I was a high school senior when the massacre took place. When I arrived home from school that day, I dragged my overstuffed backpack to the living room, flopped down on the couch and turned on the TV, searching for a rerun of Beverly Hills 90210 to provide background noise for my homework. But my regularly scheduled programming was nowhere to be found. Instead, I was accosted by helicopter footage of teenagers who were dangling from classroom windows and hunching over as they scurried away from their school, panicked parents searching for answers about the safety of their children and shell-shocked news anchors asking confused questions.
I don’t know how long it took me to understand what was happening on the television—that someone was killing kids at Columbine High School. Probably no more than thirty seconds. I do know I continued to stare at the screen for the next three hours, until my mom arrived home from work and convinced me to take a break from the coverage.
But I couldn’t unsee what I had seen, and I couldn’t shake the sick feeling in my gut or the unnerving anxiety buzzing from my head down into my fingers. Even after the screen went dark, I still saw kids my own age running for their lives, moaning and keening about their friends and teachers being shot before their eyes, clinging to their parents for dear life instead of pushing them away out of embarrassment. I saw a school in Colorado that reminded me of the one I attended in Minnesota. I saw terrified kids who dressed and talked a lot like my friends and classmates.
Before that day, I didn’t know the town of Littleton, Colorado, existed. I’d never considered the possibility I might be murdered in math class. I was unaware of just how much some people love and cherish their guns. I had no idea that mass murders in churches, shopping malls, and schools would become the norm in the United States.
More than sixteen years have passed since two teenage boys with a lot of anger and easy access to firearms terrorized this country. Since that day, a lot has changed. We elected our first African American president. We mapped the human genome. We figured out how to watch TV without commercials. But we still can’t manage to keep our kids safe at school.
I first learned of last week’s disturbing shooting rampage at Umpqua Community College in Oregon from my Facebook feed, when a friend posted something about “another school shooting.” I wish I could say I reacted with shock and disbelief, but I didn’t. In 2015, mass shootings in the U.S. are no longer a shock. Instead, I gave a tired sigh and a helpless shake of my head.
For the first few days after hearing the Umpqua news, my usual feelings of outrage, frustration and fear overrode everything else. Outrage at the NRA and the politicians who accept the group’s money and endorsements; frustration at the insulting, overly simplistic theory that mental illness is the reason children in this country are dying, as well as the suggestion that arming teachers is a solution to gun violence (thank you very much, Vince Vaughn and Donald Trump); fear that my kids might be targeted next.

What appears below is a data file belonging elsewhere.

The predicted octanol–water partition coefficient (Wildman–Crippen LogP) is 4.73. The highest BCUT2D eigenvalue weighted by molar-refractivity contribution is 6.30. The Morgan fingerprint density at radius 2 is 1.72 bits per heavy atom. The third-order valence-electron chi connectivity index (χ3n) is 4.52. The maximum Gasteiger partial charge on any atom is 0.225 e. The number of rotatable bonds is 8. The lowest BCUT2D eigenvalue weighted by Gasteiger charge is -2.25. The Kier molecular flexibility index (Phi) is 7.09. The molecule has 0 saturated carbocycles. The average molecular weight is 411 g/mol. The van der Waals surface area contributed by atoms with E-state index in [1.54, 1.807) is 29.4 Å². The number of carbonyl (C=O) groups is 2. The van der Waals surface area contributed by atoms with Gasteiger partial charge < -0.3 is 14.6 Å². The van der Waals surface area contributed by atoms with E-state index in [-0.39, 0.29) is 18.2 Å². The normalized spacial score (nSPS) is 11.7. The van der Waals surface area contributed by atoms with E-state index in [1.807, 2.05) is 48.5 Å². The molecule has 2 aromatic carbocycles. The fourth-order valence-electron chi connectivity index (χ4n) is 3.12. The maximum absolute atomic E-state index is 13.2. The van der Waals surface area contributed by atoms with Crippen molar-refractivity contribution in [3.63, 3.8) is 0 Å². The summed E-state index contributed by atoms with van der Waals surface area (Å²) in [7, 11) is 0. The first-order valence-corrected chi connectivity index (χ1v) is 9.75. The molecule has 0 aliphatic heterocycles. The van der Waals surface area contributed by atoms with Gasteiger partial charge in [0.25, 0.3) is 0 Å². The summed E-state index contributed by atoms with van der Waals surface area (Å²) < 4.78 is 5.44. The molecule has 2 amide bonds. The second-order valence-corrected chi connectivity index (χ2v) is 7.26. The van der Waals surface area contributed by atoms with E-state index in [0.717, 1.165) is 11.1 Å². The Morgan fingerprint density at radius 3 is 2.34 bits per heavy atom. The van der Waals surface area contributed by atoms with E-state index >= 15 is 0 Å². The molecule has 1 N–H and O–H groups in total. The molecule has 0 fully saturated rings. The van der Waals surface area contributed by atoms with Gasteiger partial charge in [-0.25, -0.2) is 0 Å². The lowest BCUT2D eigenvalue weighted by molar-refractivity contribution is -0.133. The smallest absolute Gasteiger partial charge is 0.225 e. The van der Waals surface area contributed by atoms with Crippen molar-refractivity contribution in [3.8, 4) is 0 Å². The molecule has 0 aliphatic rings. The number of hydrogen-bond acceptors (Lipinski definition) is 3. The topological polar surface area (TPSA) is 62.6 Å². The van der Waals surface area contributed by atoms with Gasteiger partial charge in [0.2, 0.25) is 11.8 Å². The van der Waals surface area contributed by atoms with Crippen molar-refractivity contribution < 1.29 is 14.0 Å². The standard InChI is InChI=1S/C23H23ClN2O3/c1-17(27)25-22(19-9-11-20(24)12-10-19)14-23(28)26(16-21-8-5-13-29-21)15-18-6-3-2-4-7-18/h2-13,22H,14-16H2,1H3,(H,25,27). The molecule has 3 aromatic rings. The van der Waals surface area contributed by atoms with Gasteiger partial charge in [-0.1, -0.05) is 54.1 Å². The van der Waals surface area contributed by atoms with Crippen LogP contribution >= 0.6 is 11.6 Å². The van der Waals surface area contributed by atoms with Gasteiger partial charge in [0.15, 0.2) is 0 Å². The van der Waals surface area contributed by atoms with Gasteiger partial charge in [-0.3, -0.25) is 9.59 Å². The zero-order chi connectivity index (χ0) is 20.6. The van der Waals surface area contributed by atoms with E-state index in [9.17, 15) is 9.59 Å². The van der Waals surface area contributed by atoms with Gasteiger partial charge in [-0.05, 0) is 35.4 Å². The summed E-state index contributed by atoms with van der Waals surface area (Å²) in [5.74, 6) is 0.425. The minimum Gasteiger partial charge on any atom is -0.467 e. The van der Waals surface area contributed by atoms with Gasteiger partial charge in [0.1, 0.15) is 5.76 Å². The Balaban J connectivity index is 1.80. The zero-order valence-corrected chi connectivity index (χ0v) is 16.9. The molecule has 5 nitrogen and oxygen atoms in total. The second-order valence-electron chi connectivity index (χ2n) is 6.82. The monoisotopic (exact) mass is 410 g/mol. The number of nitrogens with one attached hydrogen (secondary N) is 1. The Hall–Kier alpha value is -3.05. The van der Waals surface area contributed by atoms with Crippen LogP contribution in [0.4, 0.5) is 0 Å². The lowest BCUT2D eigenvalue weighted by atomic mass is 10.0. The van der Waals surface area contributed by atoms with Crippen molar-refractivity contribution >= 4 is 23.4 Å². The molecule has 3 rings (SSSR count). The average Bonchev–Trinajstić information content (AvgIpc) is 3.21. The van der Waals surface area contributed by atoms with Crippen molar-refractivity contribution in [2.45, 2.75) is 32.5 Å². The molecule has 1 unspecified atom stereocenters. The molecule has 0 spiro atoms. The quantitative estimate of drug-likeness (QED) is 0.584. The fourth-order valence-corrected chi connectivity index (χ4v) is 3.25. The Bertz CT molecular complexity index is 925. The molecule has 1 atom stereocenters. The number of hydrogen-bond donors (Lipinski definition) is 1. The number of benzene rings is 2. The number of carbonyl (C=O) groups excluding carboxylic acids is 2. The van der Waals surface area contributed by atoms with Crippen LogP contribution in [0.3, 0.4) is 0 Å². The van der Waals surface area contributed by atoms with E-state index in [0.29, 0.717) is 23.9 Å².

In the past, those feelings have lasted anywhere between a few days and a few weeks for me after a mass killing spree; then I usually let them go in order to maintain my sanity.
But something about the Umpqua rampage feels different to me. The shooting itself was largely the same as those that preceded it: A young White man legally purchased an absurd number of guns and unleashed his frustration in a building full of innocent victims. No, the difference is not in the rampage itself, but in our reaction to it. Call me naïve, but a tiny, guileless part of me believes our outrage might actually stick this time.
What could possibly give me that sliver of hope?
It started with the reaction of President Obama. Our leader is wearing his fury like a stark white t-shirt fresh out of the package. He has voiced his rage with politicians who bend to the will of the NRA, and with reporters who ask inane questions like, “Can you use your bully pulpit to talk some sense into the young men of this country?” He has stated that he is no longer afraid of “politicizing” mass shootings; in fact, he recommends voting against any candidates who oppose gun control, regardless of their opinions on other issues. His anger helps me feel justified in my own.
I also feel hope because those close to the Umpqua rampage have reacted differently than some have in the past. The chief of police investigating the incident followed a recent trend by refusing to release the shooter’s name to the public, stating he would not “give him the credit he probably sought prior to this horrific and cowardly act.” The father of the gunman has spoken publicly on his feelings regarding gun control, telling reporters that it was too easy for his son to compile an arsenal of fourteen guns. While it’s entirely possible the shooter’s father has made poor parenting choices in the past, I take heart in his willingness to state that opinion, rather than hiding from the press all together.
But my hope over the last week has been sustained most by the reaction of everyday people. Even in my famously passive-aggressive home state of Minnesota, gun control supporters are no longer keeping their thoughts and opinions to themselves. Instead, I’ve seen and heard about strong-minded people standing up for the safety of our children, lobbying their elected officials, sharing statistics about gun violence, and begging Second Amendment supporters to act rationally.
I’m not naïve enough to believe that Umpqua will be the final straw in the gun control battle. I don’t expect that children will stop dying violent deaths tomorrow. I know the fight to keep them safe is nowhere near over.
That just means we have to stay angry.
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